Jumping on the food wagon
Published: Saturday, October 13, 2012
Updated: Saturday, October 13, 2012 15:10
Everybody loves adopting a new trend. There are fashion trends, song and dance trends, Twitter trends and yes, even food trends. Remember when cupcakes became the new “it” food? And then it was on to macaroons. There is a new food trend that has been popping up all over the country and will soon be growing in popularity throughout Chicago.
If you are into reality television, you may have seen a few episodes of “The Great American Food Truck Race” on the Food Network. The series follows eight food truck teams as they race across the country, stopping in designated cities to cook and compete. One of the cities not on the race itinerary: Chicago.
Chicago food truck drivers have struggled over the years to obey the city’s strict food truck ordinances. Originally, drivers were not allowed to cook in their trucks and could only sell prepared food items. Eventually, the rules changed and cooking onboard became permitted. Problem solved, right? Not exactly.
The onboard cooking was a result of efforts made by the Chicago City Council this past July. The City Council did not stop there. A rule was implemented forbidding food truck operators from parking and doing business within 200 feet of a licensed restaurant. Restaurant owners fear that by parking any closer, food trucks may slow restaurant business.
This may seem fair enough, but drivers are required to use mounted GPS devices so the city and consumers can track their locations. Licensed restaurants even include “restaurants” such as Starbucks and 7-11 stores. Violating this rule results in a fine of up to $2,000.
“We used to park primarily in the Loop, but it’s difficult to find a spot that’s 200 feet away from a restaurant and also legal,” said Megan Keyes, head of marketing for The Southern Mac & Cheese Truck. “Tickets are really expensive.”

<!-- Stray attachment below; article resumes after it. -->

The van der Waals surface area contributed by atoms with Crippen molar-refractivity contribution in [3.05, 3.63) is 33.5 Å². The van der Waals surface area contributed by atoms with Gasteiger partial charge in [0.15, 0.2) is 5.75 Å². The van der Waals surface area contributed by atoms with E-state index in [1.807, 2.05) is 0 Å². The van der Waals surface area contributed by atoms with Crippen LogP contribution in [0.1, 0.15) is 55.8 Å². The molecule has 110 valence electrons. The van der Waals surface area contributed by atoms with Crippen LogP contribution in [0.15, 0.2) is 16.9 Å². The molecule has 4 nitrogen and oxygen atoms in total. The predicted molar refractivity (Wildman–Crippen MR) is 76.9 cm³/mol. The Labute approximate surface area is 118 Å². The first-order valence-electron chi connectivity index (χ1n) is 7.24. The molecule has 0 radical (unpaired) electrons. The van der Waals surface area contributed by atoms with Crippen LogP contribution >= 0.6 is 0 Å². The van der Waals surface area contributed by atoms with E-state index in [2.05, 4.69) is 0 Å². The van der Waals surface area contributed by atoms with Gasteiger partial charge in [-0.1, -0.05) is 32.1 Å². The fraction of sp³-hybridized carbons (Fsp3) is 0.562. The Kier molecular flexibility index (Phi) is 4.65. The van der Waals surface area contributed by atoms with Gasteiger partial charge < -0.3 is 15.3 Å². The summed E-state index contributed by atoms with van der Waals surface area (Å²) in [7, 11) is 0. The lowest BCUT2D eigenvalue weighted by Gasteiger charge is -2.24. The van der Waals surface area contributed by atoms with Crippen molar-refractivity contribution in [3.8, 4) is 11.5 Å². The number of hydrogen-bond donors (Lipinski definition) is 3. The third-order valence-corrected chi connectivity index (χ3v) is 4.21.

Food truck operators throughout the city are having the same issues as the Southern Mac truck. Finding a spot to park in Chicago that is 200 feet away from a restaurant is a feat in itself, and then there is the matter of finding legal parking in those areas. Additionally, trucks may not remain in the same spot for more than two hours at a time.
The Chicago City Council introduced an ordinance Oct. 3 calling for the creation of 23 designated parking stands for food trucks. These will be designated food truck parking stands, capable of handling two food trucks at once.
“Some of the new spots looked like they were pretty good. Some were about four blocks from 600 W. Chicago Ave., which is definitely one of the spots that we go to a lot,” said Steve Maxwell, truck manager of Curried, Chicago’s very first Indian food truck. “I would say that about one-third of the spots are decent and about two-thirds are pretty low traffic.”
Food truck co-owner of Tamale Spaceship, Manny Hernandez, was less than enthused about the new locations.
“We are currently located on Wabash and Van Buren,” said Hernandez. “We do not plan on relocating to any of the 23 designated food truck spots because we are not trying to be in the middle of nowhere.”
The locations, introduced in an ordinance by Mayor Rahm Emanuel, selected the locations through a “collaborative process” that included the city’s Department of Transportation, aldermen and neighborhood businesses. Several of the proposed locations are near DePaul’s Lincoln Park and Loop campuses (see side bar).
“Our weekly schedule has been a rotation of spots, Hyde Park has some good spots,” said Keyes. “We haven’t really studied the list but are really excited about possibly having an easier time finding parking.”
Designated parking spots might help some food truck operators find business, but other obstacles still remain. “Parking, weather, trying to figure out where to go and how much food to make” are some of the problems that plague the food truck business, said Maxwell.
Maxwell later explained that weather might occasionally be an issue, but sometimes drives in extra business.
“The weather might get very cold but our food is very hot so people like that,” he said.
Food truck operators might still be seeking more, but this proposal is a strong first step in the harmonious direction that Chicago’s restaurants and food trucks seem to be heading. The outcome of Emanuel’s proposed ordinance will be known after the next City Council meeting.
Designated Food Truck Spaces
(Pending Ordinance Approval)
3627 N. Southport Ave.
3420 N. Lincoln Ave.
3241 N. Lincoln Ave.
817 W. Belmont Ave.
2934 N. Broadway
1005 W. Wrightwood Ave.
1030 W. Fullerton Ave.
2156 N. Stockton Drive
1262 N. Milwaukee Ave.
1218 N. Milwaukee Ave.
2135 W. Division St.
1155 N. Oakley Blvd.
1615 W. Chicago Ave.
Near West Side
149 N. Ashland Ave.
Near North Side
219 W. Chicago Ave.
450 N. Cityfront Plaza Drive
831 N. Wells St.
930 N. LaSalle Drive